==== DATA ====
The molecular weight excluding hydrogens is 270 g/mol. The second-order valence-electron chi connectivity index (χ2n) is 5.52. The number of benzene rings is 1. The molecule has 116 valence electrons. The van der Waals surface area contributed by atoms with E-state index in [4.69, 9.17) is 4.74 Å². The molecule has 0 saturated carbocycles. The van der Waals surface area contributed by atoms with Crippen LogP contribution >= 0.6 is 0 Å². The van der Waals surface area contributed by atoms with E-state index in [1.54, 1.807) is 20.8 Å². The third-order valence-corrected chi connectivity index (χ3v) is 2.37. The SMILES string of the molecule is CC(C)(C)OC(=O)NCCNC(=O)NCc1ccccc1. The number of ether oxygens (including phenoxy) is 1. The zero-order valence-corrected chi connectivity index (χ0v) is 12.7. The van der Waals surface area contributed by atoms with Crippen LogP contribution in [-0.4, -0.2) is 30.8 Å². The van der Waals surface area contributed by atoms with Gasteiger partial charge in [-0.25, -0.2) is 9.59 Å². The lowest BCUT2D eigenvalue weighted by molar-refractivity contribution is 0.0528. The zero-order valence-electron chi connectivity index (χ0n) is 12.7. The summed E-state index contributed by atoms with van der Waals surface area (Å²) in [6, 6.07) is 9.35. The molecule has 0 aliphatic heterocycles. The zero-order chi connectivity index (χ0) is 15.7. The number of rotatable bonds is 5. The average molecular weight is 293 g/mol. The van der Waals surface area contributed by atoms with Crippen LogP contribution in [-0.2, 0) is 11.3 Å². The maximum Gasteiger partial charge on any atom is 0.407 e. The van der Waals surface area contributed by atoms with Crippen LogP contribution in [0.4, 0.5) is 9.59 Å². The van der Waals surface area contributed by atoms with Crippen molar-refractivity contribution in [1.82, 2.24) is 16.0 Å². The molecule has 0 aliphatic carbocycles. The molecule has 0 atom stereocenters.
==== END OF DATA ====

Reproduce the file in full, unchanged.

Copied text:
The molecular weight excluding hydrogens is 270 g/mol. The second-order valence-electron chi connectivity index (χ2n) is 5.52. The number of benzene rings is 1. The molecule has 116 valence electrons. The van der Waals surface area contributed by atoms with E-state index in [4.69, 9.17) is 4.74 Å². The molecule has 0 saturated carbocycles. The van der Waals surface area contributed by atoms with Crippen LogP contribution >= 0.6 is 0 Å². The van der Waals surface area contributed by atoms with E-state index in [1.54, 1.807) is 20.8 Å². The third-order valence-corrected chi connectivity index (χ3v) is 2.37. The SMILES string of the molecule is CC(C)(C)OC(=O)NCCNC(=O)NCc1ccccc1. The number of ether oxygens (including phenoxy) is 1. The zero-order valence-corrected chi connectivity index (χ0v) is 12.7. The van der Waals surface area contributed by atoms with Crippen LogP contribution in [-0.4, -0.2) is 30.8 Å². The van der Waals surface area contributed by atoms with Gasteiger partial charge in [-0.25, -0.2) is 9.59 Å². The lowest BCUT2D eigenvalue weighted by molar-refractivity contribution is 0.0528. The zero-order valence-electron chi connectivity index (χ0n) is 12.7. The summed E-state index contributed by atoms with van der Waals surface area (Å²) in [6, 6.07) is 9.35. The molecule has 0 aliphatic heterocycles. The zero-order chi connectivity index (χ0) is 15.7. The number of rotatable bonds is 5. The average molecular weight is 293 g/mol. The van der Waals surface area contributed by atoms with Crippen LogP contribution in [-0.2, 0) is 11.3 Å². The maximum Gasteiger partial charge on any atom is 0.407 e. The van der Waals surface area contributed by atoms with Crippen LogP contribution in [0.4, 0.5) is 9.59 Å². The van der Waals surface area contributed by atoms with Crippen molar-refractivity contribution in [1.82, 2.24) is 16.0 Å². The molecule has 0 aliphatic carbocycles. The molecule has 0 atom stereocenters.